Another Lebanon native, Ammon Kelchner, got his start at the Fairgrounds in 1935. Kelchner won the acceptance indie championship of the Eastern US in a race held in Lebanon. Tragically, his career was cut short only a few years later when he was killed in a 1940 race held in Altoona; he was just 28 years old.

The legacy of racing in Lebanon

Mark Light’s career continued intermittently into the 1940s and early 1950s. During World War II, the US government put a halt on auto racing, damaging the sport’s popularity. Light eventually retired and set up an auto repair and muffler shop on Cumberland Street. He later relocated to Manheim where he passed away in 1975.

Another photo of the Fairgrounds at 16th and Oak Street, dated April 17, 1938. (Lebanon County Historical Society)

Cyrus Patschke returned to Lebanon after a relatively short 7-year racing career. He opened two auto businesses along Cumberland Street, one a dealership and the other a repair shop, and continued to live in town until his death in 1951.

As the years passed, Lebanon’s league of racers began to settle down. The site of the old Fairgrounds dirt track, closed in 1940, was overtaken by houses and farms, and the sound of autos speeding in the soil faded. Thanks to the talents of these racers, though, Lebanon will always remain a place of interest for classic motorsports fans.

Josh Groh is a Cornwall native and writer who began reporting for LebTown in 2019. He continued to regularly contribute to LebTown while earning a degree in environmental science at Lebanon Valley College, graduating in 2021. Since then, he has lead conservation crews in Colorado and taken on additional...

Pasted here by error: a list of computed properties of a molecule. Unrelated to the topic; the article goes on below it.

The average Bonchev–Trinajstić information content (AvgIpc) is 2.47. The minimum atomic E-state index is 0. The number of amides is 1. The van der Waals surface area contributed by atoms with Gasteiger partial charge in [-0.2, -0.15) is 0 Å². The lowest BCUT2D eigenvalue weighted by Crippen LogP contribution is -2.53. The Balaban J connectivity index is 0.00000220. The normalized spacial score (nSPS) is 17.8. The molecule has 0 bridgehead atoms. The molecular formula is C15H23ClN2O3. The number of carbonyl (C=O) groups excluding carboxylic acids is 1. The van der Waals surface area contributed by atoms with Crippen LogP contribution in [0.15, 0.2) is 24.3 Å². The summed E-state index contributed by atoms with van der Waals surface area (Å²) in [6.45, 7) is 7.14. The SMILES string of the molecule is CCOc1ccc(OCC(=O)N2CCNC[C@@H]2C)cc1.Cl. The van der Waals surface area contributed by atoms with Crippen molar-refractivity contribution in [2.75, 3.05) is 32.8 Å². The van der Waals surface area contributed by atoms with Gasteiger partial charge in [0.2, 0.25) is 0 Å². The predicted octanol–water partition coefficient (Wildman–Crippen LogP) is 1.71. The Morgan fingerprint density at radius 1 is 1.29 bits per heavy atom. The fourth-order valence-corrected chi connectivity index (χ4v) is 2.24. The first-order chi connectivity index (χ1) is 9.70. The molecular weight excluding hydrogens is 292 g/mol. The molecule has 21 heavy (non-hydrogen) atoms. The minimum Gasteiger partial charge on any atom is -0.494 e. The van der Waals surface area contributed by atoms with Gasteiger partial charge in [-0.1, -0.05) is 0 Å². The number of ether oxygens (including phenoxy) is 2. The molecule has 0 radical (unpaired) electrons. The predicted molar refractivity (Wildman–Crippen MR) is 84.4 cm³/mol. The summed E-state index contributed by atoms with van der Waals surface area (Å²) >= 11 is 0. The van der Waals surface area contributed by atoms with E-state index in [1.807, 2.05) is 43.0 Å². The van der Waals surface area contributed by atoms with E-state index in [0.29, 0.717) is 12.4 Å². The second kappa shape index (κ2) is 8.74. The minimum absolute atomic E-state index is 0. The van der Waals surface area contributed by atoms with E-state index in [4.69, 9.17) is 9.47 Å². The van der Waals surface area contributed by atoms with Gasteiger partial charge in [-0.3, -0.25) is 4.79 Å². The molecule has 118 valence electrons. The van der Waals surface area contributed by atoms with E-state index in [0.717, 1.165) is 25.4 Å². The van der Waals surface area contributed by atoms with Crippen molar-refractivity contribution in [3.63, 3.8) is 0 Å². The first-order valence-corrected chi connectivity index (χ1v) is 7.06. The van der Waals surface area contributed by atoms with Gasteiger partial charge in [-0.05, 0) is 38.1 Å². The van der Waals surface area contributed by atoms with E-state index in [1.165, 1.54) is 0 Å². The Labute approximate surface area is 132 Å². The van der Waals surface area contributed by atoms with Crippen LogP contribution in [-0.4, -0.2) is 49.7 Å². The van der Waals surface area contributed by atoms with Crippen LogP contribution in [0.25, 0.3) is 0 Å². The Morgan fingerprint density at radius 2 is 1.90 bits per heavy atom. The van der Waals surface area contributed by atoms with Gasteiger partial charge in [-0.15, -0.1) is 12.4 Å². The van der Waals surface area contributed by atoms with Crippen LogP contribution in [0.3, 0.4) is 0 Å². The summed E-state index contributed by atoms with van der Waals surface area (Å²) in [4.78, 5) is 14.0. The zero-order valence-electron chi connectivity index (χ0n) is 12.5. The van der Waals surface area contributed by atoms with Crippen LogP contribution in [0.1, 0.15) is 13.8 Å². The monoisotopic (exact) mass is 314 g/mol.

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  1. This is very interesting to me as I grew up around racing. My uncle wild Bill ream was a stuntman for Joey chitwood and lucky teter back in the 40s and early 50s. My dad had a Coke stand at hilltop and we went to Zellers Grove silver springs and Williams Grove when I was a kid. I built and worked on race cars in my younger days. I was on Bobby gerhart juniors crew and my brother was on Bobby gerhart seniors crew. I have a box of old 8 mm tapes of some of the old tracks. I would like to know more about the local hill climbing thanks for the article.

  2. My dad, Harold Klopp (Kloppy) and his buddy Vic Nauman, raced in that era. So, as a young kid I got to go to a lot of races. I remember going to Williams Grove and seeing Mark Light fly in the crowd. He was hurt and ended up with a steel plate in his head. that could have been when he quit. I always loved racing and still watch NASCAR since I am too old to go to the tracks as my husband and I used to.

  3. I’d be very interested in learning about hill climb racing in Lebanon County. I knew a good bit of the old fairground history, but learned more from this article. Thanks!

    1. Thanks for your comment, Ryan. Lebanon County does indeed have quite a tradition – this article focuses more on the Fairgrounds track but there is certainly much more to explore; individual racers, the local Hill Climb style of racing, etc.

      We’re always welcome to hear suggestions for future articles, so let us know if there’s something specific you’d like to see covered!